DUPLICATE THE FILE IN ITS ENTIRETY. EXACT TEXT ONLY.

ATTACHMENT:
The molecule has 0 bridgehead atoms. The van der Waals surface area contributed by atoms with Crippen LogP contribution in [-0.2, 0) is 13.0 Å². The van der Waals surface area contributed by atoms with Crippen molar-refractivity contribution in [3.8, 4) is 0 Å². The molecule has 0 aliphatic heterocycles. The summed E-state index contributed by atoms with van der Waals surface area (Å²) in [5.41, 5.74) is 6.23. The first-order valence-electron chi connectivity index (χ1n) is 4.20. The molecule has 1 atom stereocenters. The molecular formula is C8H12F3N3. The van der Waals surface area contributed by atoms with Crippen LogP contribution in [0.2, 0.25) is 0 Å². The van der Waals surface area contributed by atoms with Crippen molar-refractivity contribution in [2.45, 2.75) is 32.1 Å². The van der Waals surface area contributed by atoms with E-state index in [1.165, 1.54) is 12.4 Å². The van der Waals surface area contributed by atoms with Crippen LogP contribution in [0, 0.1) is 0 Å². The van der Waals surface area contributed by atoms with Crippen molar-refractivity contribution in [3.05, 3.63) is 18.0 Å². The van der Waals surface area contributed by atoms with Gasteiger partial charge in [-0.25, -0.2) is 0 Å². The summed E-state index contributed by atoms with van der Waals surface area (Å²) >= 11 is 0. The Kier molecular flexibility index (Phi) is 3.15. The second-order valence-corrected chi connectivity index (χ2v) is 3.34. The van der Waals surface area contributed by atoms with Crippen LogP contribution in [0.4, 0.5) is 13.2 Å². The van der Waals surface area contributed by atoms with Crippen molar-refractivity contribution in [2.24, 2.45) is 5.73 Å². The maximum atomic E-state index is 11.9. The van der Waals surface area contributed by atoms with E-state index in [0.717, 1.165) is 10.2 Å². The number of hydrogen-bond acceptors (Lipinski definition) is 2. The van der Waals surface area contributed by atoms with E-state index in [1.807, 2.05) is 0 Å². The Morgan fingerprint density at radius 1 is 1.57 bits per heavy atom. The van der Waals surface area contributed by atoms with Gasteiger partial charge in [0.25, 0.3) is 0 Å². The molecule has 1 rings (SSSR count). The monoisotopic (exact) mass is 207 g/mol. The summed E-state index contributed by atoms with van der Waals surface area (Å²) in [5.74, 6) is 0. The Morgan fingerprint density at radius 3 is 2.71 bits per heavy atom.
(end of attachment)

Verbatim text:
The molecule has 0 bridgehead atoms. The van der Waals surface area contributed by atoms with Crippen LogP contribution in [-0.2, 0) is 13.0 Å². The van der Waals surface area contributed by atoms with Crippen molar-refractivity contribution in [3.8, 4) is 0 Å². The molecule has 0 aliphatic heterocycles. The summed E-state index contributed by atoms with van der Waals surface area (Å²) in [5.41, 5.74) is 6.23. The first-order valence-electron chi connectivity index (χ1n) is 4.20. The molecule has 1 atom stereocenters. The molecular formula is C8H12F3N3. The van der Waals surface area contributed by atoms with Crippen LogP contribution in [0.2, 0.25) is 0 Å². The van der Waals surface area contributed by atoms with Crippen molar-refractivity contribution in [2.45, 2.75) is 32.1 Å². The van der Waals surface area contributed by atoms with E-state index in [1.165, 1.54) is 12.4 Å². The van der Waals surface area contributed by atoms with Crippen LogP contribution in [0, 0.1) is 0 Å². The van der Waals surface area contributed by atoms with Crippen molar-refractivity contribution in [3.05, 3.63) is 18.0 Å². The van der Waals surface area contributed by atoms with Gasteiger partial charge in [-0.25, -0.2) is 0 Å². The summed E-state index contributed by atoms with van der Waals surface area (Å²) >= 11 is 0. The Kier molecular flexibility index (Phi) is 3.15. The second-order valence-corrected chi connectivity index (χ2v) is 3.34. The van der Waals surface area contributed by atoms with Crippen LogP contribution in [0.4, 0.5) is 13.2 Å². The van der Waals surface area contributed by atoms with Crippen molar-refractivity contribution in [2.24, 2.45) is 5.73 Å². The maximum atomic E-state index is 11.9. The van der Waals surface area contributed by atoms with E-state index in [0.717, 1.165) is 10.2 Å². The number of hydrogen-bond acceptors (Lipinski definition) is 2. The van der Waals surface area contributed by atoms with E-state index in [1.807, 2.05) is 0 Å². The Morgan fingerprint density at radius 1 is 1.57 bits per heavy atom. The van der Waals surface area contributed by atoms with Gasteiger partial charge in [0.25, 0.3) is 0 Å². The molecule has 1 rings (SSSR count). The monoisotopic (exact) mass is 207 g/mol. The summed E-state index contributed by atoms with van der Waals surface area (Å²) in [5.74, 6) is 0. The Morgan fingerprint density at radius 3 is 2.71 bits per heavy atom.